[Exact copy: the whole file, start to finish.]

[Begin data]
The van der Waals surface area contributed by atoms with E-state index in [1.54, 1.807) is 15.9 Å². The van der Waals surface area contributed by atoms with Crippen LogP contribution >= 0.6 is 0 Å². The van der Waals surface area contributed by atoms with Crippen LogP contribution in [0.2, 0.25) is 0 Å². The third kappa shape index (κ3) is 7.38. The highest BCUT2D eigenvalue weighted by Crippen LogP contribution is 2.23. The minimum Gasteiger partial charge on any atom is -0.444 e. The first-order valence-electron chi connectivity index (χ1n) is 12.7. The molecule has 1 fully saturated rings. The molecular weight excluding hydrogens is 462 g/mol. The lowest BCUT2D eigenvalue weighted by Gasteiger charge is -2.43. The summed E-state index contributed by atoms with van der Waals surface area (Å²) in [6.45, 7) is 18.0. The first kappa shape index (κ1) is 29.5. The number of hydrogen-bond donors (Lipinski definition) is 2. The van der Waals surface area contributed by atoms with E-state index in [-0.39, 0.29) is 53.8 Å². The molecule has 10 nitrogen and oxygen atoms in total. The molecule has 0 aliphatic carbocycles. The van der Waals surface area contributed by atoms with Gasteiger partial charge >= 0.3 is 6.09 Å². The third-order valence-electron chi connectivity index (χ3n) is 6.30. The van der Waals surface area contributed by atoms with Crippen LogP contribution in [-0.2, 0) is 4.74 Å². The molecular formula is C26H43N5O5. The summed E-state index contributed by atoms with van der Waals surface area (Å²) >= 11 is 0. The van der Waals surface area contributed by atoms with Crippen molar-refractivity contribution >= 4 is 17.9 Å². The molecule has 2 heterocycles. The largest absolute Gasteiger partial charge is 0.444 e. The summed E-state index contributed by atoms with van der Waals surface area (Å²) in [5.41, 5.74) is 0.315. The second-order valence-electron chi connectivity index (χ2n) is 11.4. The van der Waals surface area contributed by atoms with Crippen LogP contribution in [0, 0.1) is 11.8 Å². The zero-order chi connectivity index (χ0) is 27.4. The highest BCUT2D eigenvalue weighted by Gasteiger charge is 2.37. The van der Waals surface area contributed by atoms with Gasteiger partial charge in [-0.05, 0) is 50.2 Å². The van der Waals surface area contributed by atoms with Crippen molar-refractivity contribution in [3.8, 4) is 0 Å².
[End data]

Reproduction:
The van der Waals surface area contributed by atoms with E-state index in [1.54, 1.807) is 15.9 Å². The van der Waals surface area contributed by atoms with Crippen LogP contribution >= 0.6 is 0 Å². The van der Waals surface area contributed by atoms with Crippen LogP contribution in [0.2, 0.25) is 0 Å². The third kappa shape index (κ3) is 7.38. The highest BCUT2D eigenvalue weighted by Crippen LogP contribution is 2.23. The minimum Gasteiger partial charge on any atom is -0.444 e. The first-order valence-electron chi connectivity index (χ1n) is 12.7. The molecule has 1 fully saturated rings. The molecular weight excluding hydrogens is 462 g/mol. The lowest BCUT2D eigenvalue weighted by Gasteiger charge is -2.43. The summed E-state index contributed by atoms with van der Waals surface area (Å²) in [6.45, 7) is 18.0. The first kappa shape index (κ1) is 29.5. The number of hydrogen-bond donors (Lipinski definition) is 2. The van der Waals surface area contributed by atoms with E-state index in [-0.39, 0.29) is 53.8 Å². The molecule has 10 nitrogen and oxygen atoms in total. The molecule has 0 aliphatic carbocycles. The van der Waals surface area contributed by atoms with Gasteiger partial charge >= 0.3 is 6.09 Å². The third-order valence-electron chi connectivity index (χ3n) is 6.30. The van der Waals surface area contributed by atoms with Crippen LogP contribution in [-0.2, 0) is 4.74 Å². The molecular formula is C26H43N5O5. The summed E-state index contributed by atoms with van der Waals surface area (Å²) >= 11 is 0. The van der Waals surface area contributed by atoms with Crippen molar-refractivity contribution >= 4 is 17.9 Å². The molecule has 2 heterocycles. The largest absolute Gasteiger partial charge is 0.444 e. The summed E-state index contributed by atoms with van der Waals surface area (Å²) in [5.41, 5.74) is 0.315. The second-order valence-electron chi connectivity index (χ2n) is 11.4. The van der Waals surface area contributed by atoms with Crippen LogP contribution in [0, 0.1) is 11.8 Å². The zero-order chi connectivity index (χ0) is 27.4. The highest BCUT2D eigenvalue weighted by Gasteiger charge is 2.37. The van der Waals surface area contributed by atoms with Gasteiger partial charge in [-0.05, 0) is 50.2 Å². The van der Waals surface area contributed by atoms with Crippen molar-refractivity contribution in [3.8, 4) is 0 Å².